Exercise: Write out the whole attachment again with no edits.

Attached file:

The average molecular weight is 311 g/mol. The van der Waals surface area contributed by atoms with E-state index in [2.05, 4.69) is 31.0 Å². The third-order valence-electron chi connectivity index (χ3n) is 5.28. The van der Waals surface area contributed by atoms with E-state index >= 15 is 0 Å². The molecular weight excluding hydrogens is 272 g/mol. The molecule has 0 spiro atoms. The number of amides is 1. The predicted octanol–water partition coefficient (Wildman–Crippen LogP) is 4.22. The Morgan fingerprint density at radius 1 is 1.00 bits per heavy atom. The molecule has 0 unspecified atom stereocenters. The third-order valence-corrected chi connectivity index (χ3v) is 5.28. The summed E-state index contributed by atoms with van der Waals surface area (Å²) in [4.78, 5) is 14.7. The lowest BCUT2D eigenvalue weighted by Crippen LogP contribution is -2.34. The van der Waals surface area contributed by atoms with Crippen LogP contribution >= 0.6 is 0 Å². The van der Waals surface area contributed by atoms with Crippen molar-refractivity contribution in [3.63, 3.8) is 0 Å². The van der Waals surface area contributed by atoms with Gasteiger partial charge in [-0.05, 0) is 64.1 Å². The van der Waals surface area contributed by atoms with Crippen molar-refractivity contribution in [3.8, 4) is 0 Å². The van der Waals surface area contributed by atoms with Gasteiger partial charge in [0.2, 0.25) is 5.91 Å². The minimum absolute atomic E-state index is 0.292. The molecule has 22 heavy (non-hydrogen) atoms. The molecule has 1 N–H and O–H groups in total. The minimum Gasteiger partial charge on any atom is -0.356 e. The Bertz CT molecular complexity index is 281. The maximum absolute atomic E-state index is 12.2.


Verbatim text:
The average molecular weight is 311 g/mol. The van der Waals surface area contributed by atoms with E-state index in [2.05, 4.69) is 31.0 Å². The third-order valence-electron chi connectivity index (χ3n) is 5.28. The van der Waals surface area contributed by atoms with E-state index >= 15 is 0 Å². The molecular weight excluding hydrogens is 272 g/mol. The molecule has 0 spiro atoms. The number of amides is 1. The predicted octanol–water partition coefficient (Wildman–Crippen LogP) is 4.22. The Morgan fingerprint density at radius 1 is 1.00 bits per heavy atom. The molecule has 0 unspecified atom stereocenters. The third-order valence-corrected chi connectivity index (χ3v) is 5.28. The summed E-state index contributed by atoms with van der Waals surface area (Å²) in [4.78, 5) is 14.7. The lowest BCUT2D eigenvalue weighted by Crippen LogP contribution is -2.34. The van der Waals surface area contributed by atoms with Crippen LogP contribution >= 0.6 is 0 Å². The van der Waals surface area contributed by atoms with Crippen molar-refractivity contribution in [3.63, 3.8) is 0 Å². The van der Waals surface area contributed by atoms with Gasteiger partial charge in [-0.05, 0) is 64.1 Å². The van der Waals surface area contributed by atoms with Crippen molar-refractivity contribution in [3.8, 4) is 0 Å². The van der Waals surface area contributed by atoms with Gasteiger partial charge in [0.2, 0.25) is 5.91 Å². The minimum absolute atomic E-state index is 0.292. The molecule has 22 heavy (non-hydrogen) atoms. The molecule has 1 N–H and O–H groups in total. The minimum Gasteiger partial charge on any atom is -0.356 e. The Bertz CT molecular complexity index is 281. The maximum absolute atomic E-state index is 12.2.